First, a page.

Monday, August 31, 2009

New Tobacco Laws: Pay no attention to the men behind the curtain...

Well, whisperings of this have been floating through the news for at least a few months now, but now we're at last being faced with the reality. Starting September 22, the sale of flavored cigarettes and clove cigarettes are now banned in the United States.

First, some quick background info: H.R. 1256, The Family Smoking Prevention and Tobacco Control Act was passed by the Senate on June 11 with a vote of 79-17. The House approved it the same day with a vote of 307-97 (clearly bi-partisanship is far from dead). President Obama signed the bill into law on June 22.

But the bill isn't solely on the ban of flavored cigarettes. No, this is a veritable motherload of legislation tidily wrapped up in one bill. Here's a list of just some of the results of this bill:
  • It creates a tobacco control center within the FDA and gives the FDA authority to regulate the tobacco industry. All of the tobacco laws put into place will be administered by this new division, and funded by special taxes on the tobacco companies that are expected to raise half a billion dollars a year, which will mean even higher taxes on tobacco.
  • The act bans the sale of all flavored cigarettes, with the exception of menthol. The use and possession of them will still be perfectly legal, but as of September 22, you can no longer buy them at your local store. (The ban applies only to cigarettes. Pipe tobacco, cigars, etc, are not included in the ban.)
  • It restricts advertising of tobacco products, including broad limitations on outdoor advertising that are nearly indistinguishable from restrictions struck down by the Supreme Court in 2001 [Government 1, Free Speech 0].
  • The act requires cigarette warning labels to cover 50% of the front and back of each pack.
  • It bans the use of words such as "light", "mild", or "low" that give the impression that a certain tobacco product poses less of a health risk compared to others.
The bill was sponsored by Rep. Henry Waxman and Sen. Edward Kennedy (side note: if I have to watch another news bit about how amazing Ted Kennedy was, my television is going to go through a wall). It is also heavily supported by the Campaign for Tobacco-Free Kids and, surprisingly enough, Philip Morris, the country's largest cigarette manufacturer, and its parent company, Altria (but more on that later). President Obama has said that the legislation "will protect our kids and improve our health." The New York Times has hailed this as "an enormous victory for public health."

The FDA has 2 years to issue specifics about the new warnings tobacco products will be required to carry. The tobacco companies will then have 18 months to get them onto packages. The new labels will most likely include blunt warnings in large print and graphic images illustrating the dangers of smoking, covering at least half of the back and front of the packaging. If the U.S. takes their cue from other countries, which seems to be exactly what they are doing, the warnings will no doubt be shocking. According to this MSN health article:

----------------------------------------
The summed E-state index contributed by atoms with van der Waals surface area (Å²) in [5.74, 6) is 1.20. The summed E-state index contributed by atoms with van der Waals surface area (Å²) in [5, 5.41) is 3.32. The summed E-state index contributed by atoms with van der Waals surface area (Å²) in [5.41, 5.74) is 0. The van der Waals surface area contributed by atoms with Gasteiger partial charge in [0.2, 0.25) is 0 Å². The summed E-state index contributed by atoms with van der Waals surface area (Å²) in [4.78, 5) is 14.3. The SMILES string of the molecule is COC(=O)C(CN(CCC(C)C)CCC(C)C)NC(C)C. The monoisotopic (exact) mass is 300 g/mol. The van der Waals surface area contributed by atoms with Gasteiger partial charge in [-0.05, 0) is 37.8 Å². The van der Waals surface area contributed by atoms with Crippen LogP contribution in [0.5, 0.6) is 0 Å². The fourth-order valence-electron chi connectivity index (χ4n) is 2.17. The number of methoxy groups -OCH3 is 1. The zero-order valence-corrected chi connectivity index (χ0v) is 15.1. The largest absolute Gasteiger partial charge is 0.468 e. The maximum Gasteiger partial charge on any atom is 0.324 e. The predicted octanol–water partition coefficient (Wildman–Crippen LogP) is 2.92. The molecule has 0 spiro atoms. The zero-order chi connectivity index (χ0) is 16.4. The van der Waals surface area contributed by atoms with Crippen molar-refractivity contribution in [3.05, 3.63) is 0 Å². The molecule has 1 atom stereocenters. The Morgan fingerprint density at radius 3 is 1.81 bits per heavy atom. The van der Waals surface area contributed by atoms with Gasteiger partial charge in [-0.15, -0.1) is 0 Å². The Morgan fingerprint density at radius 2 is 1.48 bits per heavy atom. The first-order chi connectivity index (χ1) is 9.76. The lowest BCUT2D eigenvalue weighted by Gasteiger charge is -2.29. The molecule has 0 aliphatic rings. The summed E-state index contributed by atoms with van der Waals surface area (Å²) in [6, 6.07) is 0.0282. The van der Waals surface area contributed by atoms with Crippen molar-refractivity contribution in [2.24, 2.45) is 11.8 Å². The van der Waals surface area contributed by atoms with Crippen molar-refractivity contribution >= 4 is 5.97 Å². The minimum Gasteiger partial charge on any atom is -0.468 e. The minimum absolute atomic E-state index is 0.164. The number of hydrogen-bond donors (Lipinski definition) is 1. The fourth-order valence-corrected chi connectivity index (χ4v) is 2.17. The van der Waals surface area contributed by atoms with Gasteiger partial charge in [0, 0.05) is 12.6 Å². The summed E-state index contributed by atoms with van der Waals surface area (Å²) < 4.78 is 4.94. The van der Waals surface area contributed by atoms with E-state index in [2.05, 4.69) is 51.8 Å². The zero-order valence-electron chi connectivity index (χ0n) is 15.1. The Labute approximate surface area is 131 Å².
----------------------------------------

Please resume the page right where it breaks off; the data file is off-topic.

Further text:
If U.S. regulations are modeled after those already in place in Canada and other countries, the warnings will be shocking: blackened lungs, gangrenous feet, bleeding brains and people breathing through tracheotomies.

Over the last decade, countries as varied as Canada, Australia, Chile, Brazil, Iran, and Singapore, among others, have adopted graphic warnings on tobacco products. Some are downright disturbing: in Brazil, cigarette packages come with pictures of dead babies and a gangrened foot with blackened toes.

Now, a very interesting part of this whole fiasco is the involvement of Philip Morris, which sells more cigarettes than nearly every other American tobacco combined, holding about 50% of the entire market share. From The Big Money, a leg of Slate Magazine:

"It is a dream true for Philip Morris," Michael Siegel, a professor at the Boston University School of Public Health, told me. "First, they make it look like they are a reformed company which really cares about reducing the toll of cigarettes and protecting the public's health; and second, they protect their domination of the market and make it impossible for potentially competitive products to enter the market." Other tobacco companies have taken to calling the bill the "Marlboro Monopoly Act of 2009"

Clearly, Philip Morris is just using this bill as a vehicle to eliminate competition. Teenagers are not out smoking cherry or chocolate mocha cigarettes. They are just smoking regular cigarettes, preferably in the form of Marlboro brand cigarettes, owned by [drumroll please] Philip Morris. Going back to the MSN article, about 81% of teen smokers prefer Marlboro brand cigarettes. The most popular flavored cigarette is [another drumroll please] menthol, which happens to be the only exception to the law. Menthol cigarettes make up 28% of all cigarettes purchased in the U.S., and a ban on menthols would have seriously hurt Philip Morris, which sells several varieties of menthol cigarettes.